Offshore wind energy is a valuable resource that can provide a significant boost to the US renewable energy portfolio. A current constraint to the development of offshore wind farms is the potential for interference to be caused by large wind farms on existing electronic and acoustical equipment for surveillance, navigation and communications. Therefore, the U.S. Department of Energy funded this study as an objective assessment of possible interference to various types of equipment operating in the marine environment where offshore wind farms could be installed.
The interference due to land-based wind farms on radar under certain circumstances has already been widely publicized and studied. The rotation of the turbine blades can give rise to strong Doppler clutter, which can interfere with the operation of existing military, aviation and weather radar systems. In Europe, investigations on the effect of offshore wind farms on marine navigation have been conducted as early as 2004. To date, no comprehensive study of the potential for electromagnetic interference has yet taken place in the US for offshore wind farms. This is due in large part to the lack of any operating offshore wind farms in the US.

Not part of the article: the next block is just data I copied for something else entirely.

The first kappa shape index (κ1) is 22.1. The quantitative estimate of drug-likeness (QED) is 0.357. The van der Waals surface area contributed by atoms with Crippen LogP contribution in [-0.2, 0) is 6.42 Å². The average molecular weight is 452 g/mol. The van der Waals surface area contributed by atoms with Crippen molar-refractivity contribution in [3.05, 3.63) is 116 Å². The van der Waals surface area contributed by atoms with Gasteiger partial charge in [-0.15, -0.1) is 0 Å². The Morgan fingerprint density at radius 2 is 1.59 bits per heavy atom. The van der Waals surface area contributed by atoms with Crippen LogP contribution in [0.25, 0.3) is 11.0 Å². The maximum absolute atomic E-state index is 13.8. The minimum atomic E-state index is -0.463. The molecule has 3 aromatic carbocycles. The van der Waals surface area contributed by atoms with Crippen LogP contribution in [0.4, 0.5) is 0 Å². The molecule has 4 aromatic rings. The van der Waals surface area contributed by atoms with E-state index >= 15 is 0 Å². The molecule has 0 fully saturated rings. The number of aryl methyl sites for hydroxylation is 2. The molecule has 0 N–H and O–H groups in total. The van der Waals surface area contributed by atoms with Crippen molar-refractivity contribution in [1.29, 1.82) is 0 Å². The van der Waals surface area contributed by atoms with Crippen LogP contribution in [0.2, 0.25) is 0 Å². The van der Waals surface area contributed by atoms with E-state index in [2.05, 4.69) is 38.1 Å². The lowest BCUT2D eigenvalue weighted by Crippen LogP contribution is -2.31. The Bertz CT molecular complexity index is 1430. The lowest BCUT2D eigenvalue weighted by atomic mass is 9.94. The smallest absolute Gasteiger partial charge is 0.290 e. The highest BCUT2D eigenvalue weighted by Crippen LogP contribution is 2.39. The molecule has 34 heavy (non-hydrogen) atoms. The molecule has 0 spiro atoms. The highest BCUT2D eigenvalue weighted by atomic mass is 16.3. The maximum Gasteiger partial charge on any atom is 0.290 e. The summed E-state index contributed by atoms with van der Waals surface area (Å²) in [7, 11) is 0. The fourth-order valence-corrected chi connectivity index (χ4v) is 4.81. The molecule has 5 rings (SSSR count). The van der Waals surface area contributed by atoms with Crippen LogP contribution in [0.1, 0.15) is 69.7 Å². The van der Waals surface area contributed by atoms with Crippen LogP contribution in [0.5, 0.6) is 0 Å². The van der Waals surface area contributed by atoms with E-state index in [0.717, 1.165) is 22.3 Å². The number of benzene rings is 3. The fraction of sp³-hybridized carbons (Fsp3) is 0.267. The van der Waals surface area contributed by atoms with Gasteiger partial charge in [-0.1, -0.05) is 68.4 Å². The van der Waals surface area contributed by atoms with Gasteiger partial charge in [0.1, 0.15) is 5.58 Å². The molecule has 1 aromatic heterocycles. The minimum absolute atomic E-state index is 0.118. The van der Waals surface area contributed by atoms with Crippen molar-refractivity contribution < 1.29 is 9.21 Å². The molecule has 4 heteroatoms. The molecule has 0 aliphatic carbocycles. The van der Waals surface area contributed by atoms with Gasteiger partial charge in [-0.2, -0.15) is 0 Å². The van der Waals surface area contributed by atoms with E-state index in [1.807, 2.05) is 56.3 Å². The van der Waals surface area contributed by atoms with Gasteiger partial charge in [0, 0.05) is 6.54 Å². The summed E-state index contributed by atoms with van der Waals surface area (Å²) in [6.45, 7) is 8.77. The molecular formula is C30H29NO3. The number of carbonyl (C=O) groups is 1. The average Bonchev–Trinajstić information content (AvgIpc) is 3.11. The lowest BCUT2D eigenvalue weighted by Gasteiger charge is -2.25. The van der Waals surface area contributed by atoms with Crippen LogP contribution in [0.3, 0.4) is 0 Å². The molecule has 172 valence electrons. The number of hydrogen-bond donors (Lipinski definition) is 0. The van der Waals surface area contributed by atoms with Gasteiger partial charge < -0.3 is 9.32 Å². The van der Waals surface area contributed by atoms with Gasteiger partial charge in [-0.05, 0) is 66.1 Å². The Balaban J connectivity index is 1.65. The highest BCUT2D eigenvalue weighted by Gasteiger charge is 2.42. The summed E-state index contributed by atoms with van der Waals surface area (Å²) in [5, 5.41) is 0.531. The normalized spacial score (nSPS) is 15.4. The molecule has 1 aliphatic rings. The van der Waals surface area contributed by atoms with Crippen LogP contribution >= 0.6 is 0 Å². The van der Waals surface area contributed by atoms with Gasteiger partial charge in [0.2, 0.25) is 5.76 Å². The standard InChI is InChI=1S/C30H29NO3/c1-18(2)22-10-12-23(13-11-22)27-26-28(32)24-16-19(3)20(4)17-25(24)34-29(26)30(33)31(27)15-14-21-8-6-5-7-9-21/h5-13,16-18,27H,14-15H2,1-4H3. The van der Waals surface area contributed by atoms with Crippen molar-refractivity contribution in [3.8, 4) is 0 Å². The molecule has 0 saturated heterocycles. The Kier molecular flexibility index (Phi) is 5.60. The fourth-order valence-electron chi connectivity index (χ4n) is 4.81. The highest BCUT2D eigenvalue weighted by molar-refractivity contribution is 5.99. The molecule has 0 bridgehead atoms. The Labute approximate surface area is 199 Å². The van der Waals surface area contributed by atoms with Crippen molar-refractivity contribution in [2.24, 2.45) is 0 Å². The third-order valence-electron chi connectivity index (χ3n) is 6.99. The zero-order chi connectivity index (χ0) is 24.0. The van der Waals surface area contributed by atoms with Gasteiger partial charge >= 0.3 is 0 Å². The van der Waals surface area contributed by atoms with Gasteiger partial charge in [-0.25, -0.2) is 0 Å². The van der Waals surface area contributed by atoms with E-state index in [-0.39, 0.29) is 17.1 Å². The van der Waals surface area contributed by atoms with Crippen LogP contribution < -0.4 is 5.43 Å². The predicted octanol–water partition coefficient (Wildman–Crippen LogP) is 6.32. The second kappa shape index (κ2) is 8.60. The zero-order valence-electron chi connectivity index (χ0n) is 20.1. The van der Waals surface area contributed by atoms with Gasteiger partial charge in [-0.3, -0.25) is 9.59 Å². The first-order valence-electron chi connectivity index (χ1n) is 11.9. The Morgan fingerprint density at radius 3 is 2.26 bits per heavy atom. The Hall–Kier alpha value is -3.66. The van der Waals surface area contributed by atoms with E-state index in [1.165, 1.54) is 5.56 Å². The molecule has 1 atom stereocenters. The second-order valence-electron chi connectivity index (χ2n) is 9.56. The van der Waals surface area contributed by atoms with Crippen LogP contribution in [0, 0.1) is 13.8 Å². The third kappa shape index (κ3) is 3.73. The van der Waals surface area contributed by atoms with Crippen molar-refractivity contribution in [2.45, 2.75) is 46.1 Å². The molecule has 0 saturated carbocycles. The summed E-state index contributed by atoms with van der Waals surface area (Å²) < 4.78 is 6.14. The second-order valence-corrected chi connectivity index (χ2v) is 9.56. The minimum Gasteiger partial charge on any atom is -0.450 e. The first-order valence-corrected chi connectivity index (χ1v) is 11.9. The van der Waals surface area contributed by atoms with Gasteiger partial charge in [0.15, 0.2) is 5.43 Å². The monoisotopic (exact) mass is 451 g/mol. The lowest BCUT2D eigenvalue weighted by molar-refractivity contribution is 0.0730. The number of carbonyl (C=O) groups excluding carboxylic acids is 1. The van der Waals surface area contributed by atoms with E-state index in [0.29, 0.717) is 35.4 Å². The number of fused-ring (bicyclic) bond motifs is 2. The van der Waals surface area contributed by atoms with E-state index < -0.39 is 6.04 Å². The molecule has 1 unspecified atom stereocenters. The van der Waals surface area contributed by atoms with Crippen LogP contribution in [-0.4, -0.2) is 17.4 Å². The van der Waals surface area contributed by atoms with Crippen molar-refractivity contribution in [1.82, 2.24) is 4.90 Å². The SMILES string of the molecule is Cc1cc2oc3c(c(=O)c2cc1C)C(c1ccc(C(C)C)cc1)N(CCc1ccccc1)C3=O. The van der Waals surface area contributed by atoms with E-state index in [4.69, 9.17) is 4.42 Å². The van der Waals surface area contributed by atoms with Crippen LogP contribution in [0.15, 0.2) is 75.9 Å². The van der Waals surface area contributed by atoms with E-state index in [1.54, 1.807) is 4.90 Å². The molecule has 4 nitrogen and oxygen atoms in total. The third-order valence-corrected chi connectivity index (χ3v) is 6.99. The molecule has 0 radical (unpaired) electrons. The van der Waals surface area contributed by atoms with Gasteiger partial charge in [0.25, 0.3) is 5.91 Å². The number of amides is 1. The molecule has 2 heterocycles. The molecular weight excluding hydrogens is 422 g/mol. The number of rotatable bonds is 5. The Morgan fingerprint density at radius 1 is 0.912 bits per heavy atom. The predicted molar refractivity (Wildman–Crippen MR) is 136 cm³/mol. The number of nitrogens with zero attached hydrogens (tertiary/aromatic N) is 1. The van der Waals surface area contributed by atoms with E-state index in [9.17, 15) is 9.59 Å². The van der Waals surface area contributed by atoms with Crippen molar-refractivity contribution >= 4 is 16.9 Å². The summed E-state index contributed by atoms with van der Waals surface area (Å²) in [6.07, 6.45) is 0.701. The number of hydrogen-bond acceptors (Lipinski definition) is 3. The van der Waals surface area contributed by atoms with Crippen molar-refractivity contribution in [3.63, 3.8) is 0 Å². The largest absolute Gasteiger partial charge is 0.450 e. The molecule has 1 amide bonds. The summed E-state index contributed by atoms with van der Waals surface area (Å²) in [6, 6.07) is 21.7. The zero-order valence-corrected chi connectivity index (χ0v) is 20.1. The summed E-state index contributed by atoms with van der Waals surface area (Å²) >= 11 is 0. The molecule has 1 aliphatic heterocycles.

For acoustics, while there have been many studies of whether airborne noise generated by wind turbines impacts communities, none was found describing how the sound radiated underwater by offshore installations impacts acoustical equipment. Except in relatively close proximity to the wind farms, a distance that depends on many factors including environmental and those specific to the wind farm itself, the radiated sound pressure levels are comparable to ambient noise levels in coastal waters.
The objective of this project was to conduct a baseline evaluation of electromagnetic and acoustical challenges to sea surface, subsurface and airborne electronic systems presented by offshore wind farms. To accomplish that goal, the following tasks were carried out: